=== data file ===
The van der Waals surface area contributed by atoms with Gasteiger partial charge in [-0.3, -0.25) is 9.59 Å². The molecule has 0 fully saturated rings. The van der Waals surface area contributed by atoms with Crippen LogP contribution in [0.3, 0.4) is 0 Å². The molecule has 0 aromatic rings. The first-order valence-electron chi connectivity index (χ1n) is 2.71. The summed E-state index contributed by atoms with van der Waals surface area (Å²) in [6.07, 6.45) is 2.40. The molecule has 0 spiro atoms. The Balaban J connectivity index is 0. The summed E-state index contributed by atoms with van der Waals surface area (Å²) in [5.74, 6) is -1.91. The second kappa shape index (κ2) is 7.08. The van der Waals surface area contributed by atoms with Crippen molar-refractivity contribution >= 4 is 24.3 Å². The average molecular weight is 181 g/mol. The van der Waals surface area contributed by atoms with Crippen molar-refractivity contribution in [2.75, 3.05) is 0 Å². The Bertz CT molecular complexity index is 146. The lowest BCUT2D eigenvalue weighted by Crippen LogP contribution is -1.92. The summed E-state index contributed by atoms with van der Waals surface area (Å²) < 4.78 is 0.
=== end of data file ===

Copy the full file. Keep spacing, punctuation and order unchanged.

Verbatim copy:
The van der Waals surface area contributed by atoms with Gasteiger partial charge in [-0.3, -0.25) is 9.59 Å². The molecule has 0 fully saturated rings. The van der Waals surface area contributed by atoms with Crippen LogP contribution in [0.3, 0.4) is 0 Å². The molecule has 0 aromatic rings. The first-order valence-electron chi connectivity index (χ1n) is 2.71. The summed E-state index contributed by atoms with van der Waals surface area (Å²) in [6.07, 6.45) is 2.40. The molecule has 0 spiro atoms. The Balaban J connectivity index is 0. The summed E-state index contributed by atoms with van der Waals surface area (Å²) in [5.74, 6) is -1.91. The second kappa shape index (κ2) is 7.08. The van der Waals surface area contributed by atoms with Crippen molar-refractivity contribution >= 4 is 24.3 Å². The average molecular weight is 181 g/mol. The van der Waals surface area contributed by atoms with Crippen molar-refractivity contribution in [2.75, 3.05) is 0 Å². The Bertz CT molecular complexity index is 146. The lowest BCUT2D eigenvalue weighted by Crippen LogP contribution is -1.92. The summed E-state index contributed by atoms with van der Waals surface area (Å²) < 4.78 is 0.